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Cormac McCarthy – The Road

From title page to last sentence there is sparse joy in Cormac McCarthy’s novel The Road. Yet the few and far between moments of tenderness alone make the book a worthwhile read. McCarthy paints an engrossing world of pitch-black darkness, bone-chilling cold, and utter despair that has been rocked by some indescribable cataclysm. The unnamed main characters – the man and the boy – are making their way south on the road in the hopes of escaping the darkness that has swallowed society whole. As they travel the road the pair must scavenge for supplies in a landscape already torn asunder. Food stores have long been consumed and some have turned to cannibalism. The man and boy must remain ever vigilant as they traverse the ashen road, for they are “the good guys” in a world full of horror.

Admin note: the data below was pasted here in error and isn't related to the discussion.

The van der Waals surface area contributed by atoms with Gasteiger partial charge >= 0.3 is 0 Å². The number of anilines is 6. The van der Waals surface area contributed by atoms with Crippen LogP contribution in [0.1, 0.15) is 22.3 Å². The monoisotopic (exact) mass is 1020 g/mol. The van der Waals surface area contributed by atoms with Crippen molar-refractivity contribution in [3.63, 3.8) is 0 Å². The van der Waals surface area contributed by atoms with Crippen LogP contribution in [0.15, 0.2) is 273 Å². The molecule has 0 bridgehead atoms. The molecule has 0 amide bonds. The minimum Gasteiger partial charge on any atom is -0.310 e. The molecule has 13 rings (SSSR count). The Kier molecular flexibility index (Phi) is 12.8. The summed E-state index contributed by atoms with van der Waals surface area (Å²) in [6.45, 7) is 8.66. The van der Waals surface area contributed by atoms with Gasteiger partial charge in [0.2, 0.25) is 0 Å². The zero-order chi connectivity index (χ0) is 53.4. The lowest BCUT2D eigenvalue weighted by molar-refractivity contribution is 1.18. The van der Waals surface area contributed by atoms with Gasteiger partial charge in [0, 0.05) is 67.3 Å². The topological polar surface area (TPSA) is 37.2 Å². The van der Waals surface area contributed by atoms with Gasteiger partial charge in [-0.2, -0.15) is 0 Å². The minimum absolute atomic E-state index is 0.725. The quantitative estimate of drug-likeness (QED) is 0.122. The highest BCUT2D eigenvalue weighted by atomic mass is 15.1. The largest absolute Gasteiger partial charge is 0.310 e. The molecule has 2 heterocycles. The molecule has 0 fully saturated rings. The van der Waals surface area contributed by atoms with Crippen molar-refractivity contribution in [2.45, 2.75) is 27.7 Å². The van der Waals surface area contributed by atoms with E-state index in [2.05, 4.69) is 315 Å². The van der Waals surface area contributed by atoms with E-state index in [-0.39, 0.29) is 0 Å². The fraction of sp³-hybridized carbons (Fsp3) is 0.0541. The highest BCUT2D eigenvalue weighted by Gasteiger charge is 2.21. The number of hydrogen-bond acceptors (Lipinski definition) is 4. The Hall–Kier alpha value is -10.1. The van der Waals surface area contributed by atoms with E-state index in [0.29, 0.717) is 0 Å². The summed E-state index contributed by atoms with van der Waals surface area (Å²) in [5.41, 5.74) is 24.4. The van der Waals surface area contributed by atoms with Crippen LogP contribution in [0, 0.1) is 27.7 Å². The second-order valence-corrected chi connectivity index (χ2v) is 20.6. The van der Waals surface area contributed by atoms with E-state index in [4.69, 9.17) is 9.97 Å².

The scenes portrayed in The Road are not uncommon for experienced urban explorers. McCarthy is extremely adept at painting with adjectives to give the reader a frame of reference. (It was quite refreshing to read a book too, that I had to look up words I did not know the meaning of.) Urban explorers with be familiar with the themes of death, decay, and the fragility of human existence that are portrayed in The Road.

The Road is one of the best books I’ve ever read, and one of the few that have brought me to tears. I never want to read it again, but the ending is phenomenal. Urban explorers won’t be disappointed.